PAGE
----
The women of Mazvihwa restore their land and water

Zimbabwe was once known as the bread basket of Southern Africa, but climate change, ineffective farming practices and economic crises have turned it into an arid desert. In 2019 Southern Africa experienced the worst drought in 40 years, with temperatures rising at twice the global rate and with increasingly erratic rains. These changes have caused water scarcity in a country where most of the rural population depends on rain-fed farming to sustain themselves.

The women of Mazvihwa in southern Zimbabwe are very familiar with drought. Considered the country’s least productive region, the area surrounding Mazvihwa has poor soils and regular water scarcity which make it more suitable for cattle and game ranching than growing crops. So when the severe drought hit Zimbabwe and many in the community had no other option to earn an income, women and men started digging dried up pools in search of gold in a region that is mineral-rich and full of mines. This gold panning has contributed to river siltation and further water scarcity, in addition to the contamination caused by the lack of proper toilets, ineffective farming practices and the nearby Sabi Gold Mine. 

The Sabi Gold Mine drains the local Lundi River’s water for its operations and discharges harmful chemicals like mercury and cyanide into it. The waste is toxic to people’s health and causes river eutrophication which further affects water quality and kills aquatic life. This is the water that almost 1,000 households along the Lundi River in Mazvihwa depend on for their consumption and daily tasks, and have to walk at least 10 kilometers to access. Their government hasn’t drilled any new boreholes in the area for 21 years nor regularly fixed the few ones that remain.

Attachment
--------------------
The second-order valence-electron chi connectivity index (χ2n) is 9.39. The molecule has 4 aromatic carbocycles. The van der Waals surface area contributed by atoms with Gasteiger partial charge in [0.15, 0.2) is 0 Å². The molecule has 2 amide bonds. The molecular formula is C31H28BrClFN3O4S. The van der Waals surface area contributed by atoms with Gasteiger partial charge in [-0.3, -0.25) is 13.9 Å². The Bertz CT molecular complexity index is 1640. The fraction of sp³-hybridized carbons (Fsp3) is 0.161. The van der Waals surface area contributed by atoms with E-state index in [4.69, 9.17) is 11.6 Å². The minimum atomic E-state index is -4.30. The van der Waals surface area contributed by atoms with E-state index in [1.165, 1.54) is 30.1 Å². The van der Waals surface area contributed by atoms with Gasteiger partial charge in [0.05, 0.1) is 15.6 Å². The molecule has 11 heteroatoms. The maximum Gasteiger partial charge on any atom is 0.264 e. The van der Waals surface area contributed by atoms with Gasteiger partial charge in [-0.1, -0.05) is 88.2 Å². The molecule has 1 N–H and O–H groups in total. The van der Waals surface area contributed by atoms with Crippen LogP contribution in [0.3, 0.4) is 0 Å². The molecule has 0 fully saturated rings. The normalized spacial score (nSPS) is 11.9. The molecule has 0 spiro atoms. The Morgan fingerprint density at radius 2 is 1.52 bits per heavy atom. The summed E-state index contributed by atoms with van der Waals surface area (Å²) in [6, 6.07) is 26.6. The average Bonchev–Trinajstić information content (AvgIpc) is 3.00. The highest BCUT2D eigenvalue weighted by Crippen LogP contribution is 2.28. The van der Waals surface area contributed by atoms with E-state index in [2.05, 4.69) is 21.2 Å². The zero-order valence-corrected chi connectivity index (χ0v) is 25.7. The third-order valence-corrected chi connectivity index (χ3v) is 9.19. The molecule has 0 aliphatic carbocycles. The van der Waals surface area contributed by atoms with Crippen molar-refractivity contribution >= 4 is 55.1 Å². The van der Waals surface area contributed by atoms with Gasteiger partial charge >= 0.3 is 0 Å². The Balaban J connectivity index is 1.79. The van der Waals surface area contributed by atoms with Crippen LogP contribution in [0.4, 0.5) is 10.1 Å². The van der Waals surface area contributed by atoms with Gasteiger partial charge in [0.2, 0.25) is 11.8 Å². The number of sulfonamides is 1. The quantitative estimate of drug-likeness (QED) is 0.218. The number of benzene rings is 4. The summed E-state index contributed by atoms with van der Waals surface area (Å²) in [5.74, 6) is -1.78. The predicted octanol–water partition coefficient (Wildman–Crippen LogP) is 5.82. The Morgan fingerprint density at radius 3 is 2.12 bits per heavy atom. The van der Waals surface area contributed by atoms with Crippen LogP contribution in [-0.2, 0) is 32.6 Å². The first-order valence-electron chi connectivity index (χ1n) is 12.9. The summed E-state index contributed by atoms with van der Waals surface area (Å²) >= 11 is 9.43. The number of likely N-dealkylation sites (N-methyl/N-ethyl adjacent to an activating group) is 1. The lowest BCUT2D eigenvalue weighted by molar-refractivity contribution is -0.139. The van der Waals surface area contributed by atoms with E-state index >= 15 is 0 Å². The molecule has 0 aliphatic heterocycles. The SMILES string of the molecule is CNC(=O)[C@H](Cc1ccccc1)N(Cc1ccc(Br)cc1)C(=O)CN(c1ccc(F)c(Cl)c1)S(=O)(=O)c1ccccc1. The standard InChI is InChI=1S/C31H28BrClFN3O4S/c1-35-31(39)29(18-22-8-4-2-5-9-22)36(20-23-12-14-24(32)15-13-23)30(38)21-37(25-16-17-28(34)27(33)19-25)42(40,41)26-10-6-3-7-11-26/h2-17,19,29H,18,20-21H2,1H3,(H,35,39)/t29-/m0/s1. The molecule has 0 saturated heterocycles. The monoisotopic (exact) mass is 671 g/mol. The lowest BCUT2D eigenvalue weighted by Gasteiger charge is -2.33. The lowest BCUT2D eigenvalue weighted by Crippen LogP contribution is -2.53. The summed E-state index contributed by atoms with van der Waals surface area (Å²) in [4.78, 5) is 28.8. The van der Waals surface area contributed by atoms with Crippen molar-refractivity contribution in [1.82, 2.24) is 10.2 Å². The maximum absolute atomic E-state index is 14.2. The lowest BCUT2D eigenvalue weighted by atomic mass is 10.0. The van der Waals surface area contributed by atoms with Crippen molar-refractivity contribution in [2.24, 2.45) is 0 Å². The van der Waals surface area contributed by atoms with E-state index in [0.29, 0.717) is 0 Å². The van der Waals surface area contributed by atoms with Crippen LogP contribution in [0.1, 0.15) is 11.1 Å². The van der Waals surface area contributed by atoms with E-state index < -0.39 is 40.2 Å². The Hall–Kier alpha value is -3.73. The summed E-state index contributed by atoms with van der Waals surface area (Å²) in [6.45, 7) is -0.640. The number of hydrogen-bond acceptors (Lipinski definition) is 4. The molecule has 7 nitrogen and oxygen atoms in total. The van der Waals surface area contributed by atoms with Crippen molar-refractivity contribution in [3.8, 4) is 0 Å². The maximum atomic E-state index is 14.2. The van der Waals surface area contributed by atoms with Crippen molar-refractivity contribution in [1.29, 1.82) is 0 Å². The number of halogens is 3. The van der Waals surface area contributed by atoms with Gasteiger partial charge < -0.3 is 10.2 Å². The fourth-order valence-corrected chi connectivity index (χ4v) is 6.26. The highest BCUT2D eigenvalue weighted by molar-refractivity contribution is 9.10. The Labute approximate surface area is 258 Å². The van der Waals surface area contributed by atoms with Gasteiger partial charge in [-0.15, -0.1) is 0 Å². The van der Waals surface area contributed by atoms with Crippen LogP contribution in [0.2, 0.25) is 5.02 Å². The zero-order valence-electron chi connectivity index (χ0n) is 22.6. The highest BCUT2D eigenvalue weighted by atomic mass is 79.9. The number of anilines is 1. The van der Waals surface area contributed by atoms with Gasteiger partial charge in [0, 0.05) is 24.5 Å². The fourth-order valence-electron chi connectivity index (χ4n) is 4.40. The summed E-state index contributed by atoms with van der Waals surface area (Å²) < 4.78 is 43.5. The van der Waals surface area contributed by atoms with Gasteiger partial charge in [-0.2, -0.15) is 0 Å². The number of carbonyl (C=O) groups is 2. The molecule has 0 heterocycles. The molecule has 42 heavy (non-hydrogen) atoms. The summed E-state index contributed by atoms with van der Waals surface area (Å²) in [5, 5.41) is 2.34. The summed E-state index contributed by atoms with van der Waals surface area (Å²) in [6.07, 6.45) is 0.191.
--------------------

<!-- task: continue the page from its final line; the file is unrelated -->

To increase access to water in Mazvihwa, women in the community are lobbying local mining companies to drill more boreholes. With the support of the community-based organization Muonde Trust, they are also implementing water harvesting techniques that are designed to work for their context and help to regenerate boreholes. The water harvester officers of Muonde Trust are themselves women from the community. 

In the past, the colonial government had forced communities to build small earthen ridges on their land to prevent soil erosion, but these were not designed to work with the local soil and the run-off dried the communities’ lands and silted the rivers. Fifty years later, Muonde Trust and the women of the community are replacing these ridges with water storage systems and a technique called “dead level contour” which optimizes water flow and uses water to irrigate crops through gravity. 

As an alternative to gold panning, the women of Masvihwa are generating income through Analog Forestry, a method of agroforestry that restores the productivity of degraded land by imitating the original native forest. Analog Forestry provides new sources of food and income, while making the soil fertile and increasing water retention and quality. 

With the support of the Global Alliance for Green and Gender Action and technical advice from Centre for Nursery Development and Eru Propagation, the women of Masvihwa are restoring and growing both traditional and exotic tree and plant species. The women increased their knowledge of trees and learned how black-eyed peas (or cowpea) provides a suitable microclimate for the growth of certain tree species. As the restoration process through Analog Forestry takes time, the women can harvest the black-eyed peas every year to sell as a source of income and start a saving and lending club, while expecting bigger gains in the future. 


This community in Mazvihwa is supported by Muonde Trust, a partner of the International Analog Forestry Network which is part of the Global Alliance for Green and Gender Action network. To learn more about Muonde Trust’s work, click here.

Illustration by Naadira Patel at @studiostudioworkwork.

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